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Proving doubters wrong has been a staple of the Vegas Golden Knights’ surprise season, and they are continuing that ride in the final round of the 2018 NHL playoffs.
Vegas posted an impressive response in Game 2 to tie up the series with the Winnipeg Jets in the Western Conference Final. Stealing road wins is a major key to success to winning in the postseason, and now the Jets must return serve to get past the upstart expansion club.
It is a whole new series with the Jets’ home-ice advantage neutralized, and it all starts Wednesday night.
Western Conference Finals Game 3 Schedule
When: Wednesday, May 15 at 9 p.m. ET
Live Stream: NBC Sports Live or the NBC Sports App
Game 3 Preview
The sample size is small, but Vegas has been strong at home this postseason.
The Golden Knights are 3-1 in their own building, having outscored the Los Angeles Kings and San Jose Sharks 18-8 and outshooting both teams by a combined 186-170 margin. During the regular season Vegas tied for third in the NHL with 29 home wins.
Of course, the Jets have been excellent on the road in these playoffs, including winning three games in rowdy Nashville to dust off the Predators in their last series. They did so with some phenomenal individual performances, as Mark Scheifele scored all seven of his goals in the second round on the road en route to 11 points and Connor Hellebuyck was a brick wall, per SportsNet Stats:
Sportsnet Stats @SNstats
#NHLJets Connor Hellebuyck on the road in this series
Away from home this postseason against the Minnesota Wild and the Predators, Winnipeg was outshot by a rousing 225-184 margin combined, so the Jets could be arranging tee times right now if not for Hellebuyck. The good part is that they can count on him to show up in Game 3, which can allow them to focus on solving Marc-Andre Fleury and his Golden Knights teammates.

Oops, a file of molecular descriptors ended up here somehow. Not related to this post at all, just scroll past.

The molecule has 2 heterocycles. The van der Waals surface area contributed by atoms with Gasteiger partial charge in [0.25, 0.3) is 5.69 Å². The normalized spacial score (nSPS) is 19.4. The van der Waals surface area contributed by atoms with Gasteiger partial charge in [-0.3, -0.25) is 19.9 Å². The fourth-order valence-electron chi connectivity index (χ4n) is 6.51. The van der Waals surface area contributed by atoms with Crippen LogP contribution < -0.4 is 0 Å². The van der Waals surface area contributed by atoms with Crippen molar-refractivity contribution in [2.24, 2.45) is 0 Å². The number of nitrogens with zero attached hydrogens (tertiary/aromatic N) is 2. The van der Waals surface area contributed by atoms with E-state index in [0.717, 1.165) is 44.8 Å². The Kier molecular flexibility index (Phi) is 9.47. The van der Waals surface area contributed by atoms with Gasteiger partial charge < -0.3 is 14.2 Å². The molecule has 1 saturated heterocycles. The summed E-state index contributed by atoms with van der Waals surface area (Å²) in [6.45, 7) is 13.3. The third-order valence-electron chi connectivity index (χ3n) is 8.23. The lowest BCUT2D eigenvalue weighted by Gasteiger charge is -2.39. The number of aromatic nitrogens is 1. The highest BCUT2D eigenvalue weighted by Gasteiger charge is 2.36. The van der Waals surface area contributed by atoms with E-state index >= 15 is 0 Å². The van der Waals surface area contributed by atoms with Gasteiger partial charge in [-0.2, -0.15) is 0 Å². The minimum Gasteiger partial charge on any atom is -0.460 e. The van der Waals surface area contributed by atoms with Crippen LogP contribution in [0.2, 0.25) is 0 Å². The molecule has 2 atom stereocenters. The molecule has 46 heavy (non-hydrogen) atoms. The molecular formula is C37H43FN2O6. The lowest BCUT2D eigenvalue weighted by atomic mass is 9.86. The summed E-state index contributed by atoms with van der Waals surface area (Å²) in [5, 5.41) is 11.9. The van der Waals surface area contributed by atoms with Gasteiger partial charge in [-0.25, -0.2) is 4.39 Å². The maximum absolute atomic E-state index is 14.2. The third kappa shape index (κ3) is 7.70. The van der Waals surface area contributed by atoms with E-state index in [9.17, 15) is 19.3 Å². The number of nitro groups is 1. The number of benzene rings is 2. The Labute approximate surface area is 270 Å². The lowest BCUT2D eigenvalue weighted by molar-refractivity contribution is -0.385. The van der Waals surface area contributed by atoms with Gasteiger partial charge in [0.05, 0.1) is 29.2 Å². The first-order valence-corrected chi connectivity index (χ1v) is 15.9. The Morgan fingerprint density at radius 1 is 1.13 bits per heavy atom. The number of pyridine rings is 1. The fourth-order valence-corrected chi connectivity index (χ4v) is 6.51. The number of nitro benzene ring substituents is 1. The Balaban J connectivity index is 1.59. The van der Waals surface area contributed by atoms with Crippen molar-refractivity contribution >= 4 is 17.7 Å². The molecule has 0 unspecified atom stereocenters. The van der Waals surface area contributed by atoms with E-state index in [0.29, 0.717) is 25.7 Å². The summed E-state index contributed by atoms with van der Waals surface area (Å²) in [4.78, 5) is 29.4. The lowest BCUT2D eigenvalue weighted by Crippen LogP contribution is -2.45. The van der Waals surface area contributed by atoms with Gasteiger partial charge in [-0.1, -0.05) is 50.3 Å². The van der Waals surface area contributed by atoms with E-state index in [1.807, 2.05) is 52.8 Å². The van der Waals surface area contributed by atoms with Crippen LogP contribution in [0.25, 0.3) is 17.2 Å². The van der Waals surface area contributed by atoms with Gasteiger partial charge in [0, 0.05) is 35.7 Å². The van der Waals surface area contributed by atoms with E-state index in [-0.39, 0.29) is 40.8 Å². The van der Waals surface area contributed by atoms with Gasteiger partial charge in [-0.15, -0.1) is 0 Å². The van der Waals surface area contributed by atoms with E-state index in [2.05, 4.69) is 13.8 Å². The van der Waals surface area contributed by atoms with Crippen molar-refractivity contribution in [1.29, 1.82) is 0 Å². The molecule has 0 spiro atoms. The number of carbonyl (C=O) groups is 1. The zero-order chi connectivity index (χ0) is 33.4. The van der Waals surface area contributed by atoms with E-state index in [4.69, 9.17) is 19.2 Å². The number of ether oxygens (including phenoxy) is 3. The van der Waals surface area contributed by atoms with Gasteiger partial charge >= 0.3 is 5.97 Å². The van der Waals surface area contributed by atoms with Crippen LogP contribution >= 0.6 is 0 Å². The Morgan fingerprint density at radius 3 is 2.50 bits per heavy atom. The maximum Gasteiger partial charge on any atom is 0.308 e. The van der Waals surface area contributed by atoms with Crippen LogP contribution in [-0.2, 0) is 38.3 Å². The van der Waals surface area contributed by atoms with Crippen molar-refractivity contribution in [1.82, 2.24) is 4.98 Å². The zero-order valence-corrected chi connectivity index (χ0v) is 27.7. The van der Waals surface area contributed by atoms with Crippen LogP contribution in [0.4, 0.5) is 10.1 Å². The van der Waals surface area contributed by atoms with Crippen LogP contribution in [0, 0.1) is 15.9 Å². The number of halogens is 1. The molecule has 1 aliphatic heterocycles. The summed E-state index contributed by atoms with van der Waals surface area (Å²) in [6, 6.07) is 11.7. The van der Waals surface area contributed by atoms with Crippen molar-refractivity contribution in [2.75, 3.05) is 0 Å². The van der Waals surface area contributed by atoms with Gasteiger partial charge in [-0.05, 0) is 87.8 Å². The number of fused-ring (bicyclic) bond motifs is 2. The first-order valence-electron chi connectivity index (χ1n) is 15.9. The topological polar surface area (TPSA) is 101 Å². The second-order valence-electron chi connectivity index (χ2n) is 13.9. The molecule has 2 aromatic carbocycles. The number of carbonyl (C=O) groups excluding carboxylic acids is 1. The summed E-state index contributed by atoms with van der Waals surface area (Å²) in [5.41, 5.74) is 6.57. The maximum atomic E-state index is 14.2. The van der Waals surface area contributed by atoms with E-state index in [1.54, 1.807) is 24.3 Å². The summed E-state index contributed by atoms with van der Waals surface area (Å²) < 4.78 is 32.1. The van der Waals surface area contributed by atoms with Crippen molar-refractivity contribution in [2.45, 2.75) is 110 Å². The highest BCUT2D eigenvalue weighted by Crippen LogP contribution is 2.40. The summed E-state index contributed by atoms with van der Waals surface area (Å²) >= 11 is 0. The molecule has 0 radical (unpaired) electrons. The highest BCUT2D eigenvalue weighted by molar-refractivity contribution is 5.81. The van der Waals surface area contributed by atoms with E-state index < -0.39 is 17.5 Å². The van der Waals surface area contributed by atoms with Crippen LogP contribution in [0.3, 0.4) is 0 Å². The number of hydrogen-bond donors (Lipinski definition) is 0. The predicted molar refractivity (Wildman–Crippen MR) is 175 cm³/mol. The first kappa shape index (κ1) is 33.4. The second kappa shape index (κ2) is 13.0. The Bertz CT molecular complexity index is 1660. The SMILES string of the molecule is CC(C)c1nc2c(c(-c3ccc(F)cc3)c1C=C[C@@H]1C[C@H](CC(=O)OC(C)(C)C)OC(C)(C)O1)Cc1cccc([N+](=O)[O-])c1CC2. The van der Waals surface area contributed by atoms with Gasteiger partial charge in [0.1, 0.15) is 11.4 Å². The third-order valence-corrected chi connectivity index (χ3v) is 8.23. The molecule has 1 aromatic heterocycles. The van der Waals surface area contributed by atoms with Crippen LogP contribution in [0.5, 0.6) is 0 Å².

With arguably the best top-six forward group in the NHL and Dustin Byfuglien leading a defense unit that can roll out five players who can log at least 20 minutes per night, Winnipeg is the better team in this series on paper. However, Vegas can match up with the Jets in team speed, and it put that on full display in Game 2.
Unlike Game 1, Winnipeg was unable to break out cleanly and create scoring chances on the rush. Instead, the Golden Knights used a fierce forecheck to force turnovers in the Jets zone and the neutral zone, which led to both of Jonathan Marchessault’s goals. Jets head coach Paul Maurice referenced his team’s sloppy play, especially early, as a key reason why they lost Game 2.
“We didn’t do a whole lot of clean things with the puck. But they were good. They were on the puck and didn’t make it easy,” said Maurice, via Mitchell Clinton of NHL.com. “We got a couple posts on us, and we were not right. We didn’t hold. But it didn’t cost us. There’s a 10-minute block there that we’re not going to like too much [Tuesday].”
Miscues hurt the Jets, but not generating enough prime scoring chances against Fleury did not help. The formula for success for Vegas revolves largely around its netminder, as he leads remaining playoff goalies with a sparkling 1.68 goals-against average in addition to a .945 save percentage. When he is sharp, the Golden Knights win, but it is a different story if he is not, per ESPN Stats and Info:
ESPN Stats & Info @ESPNStatsInfo
Marc-Andre Fleury has allowed at least 3 goals in 5 of his last 6 games (where the Golden Knights have gone 3-3) after not allowing more than 2 in his first 5 games of this postseason (where Golden Knights went 5-0) https://t.co/yyX6hvTTc8
Still, the Jets have the personnel to solve Vegas and its forecheck, and they have shown no reason to believe Game 2 is indicative of any sort of pattern. Winnipeg has continually bounced back from bad performances, as it has not lost back-to-back games since the second week of March. Especially with how excellent they have been on the road this postseason, the Jets should be expected to come out with a win on Wednesday.
Statistics are courtesy of NHL.com unless otherwise noted.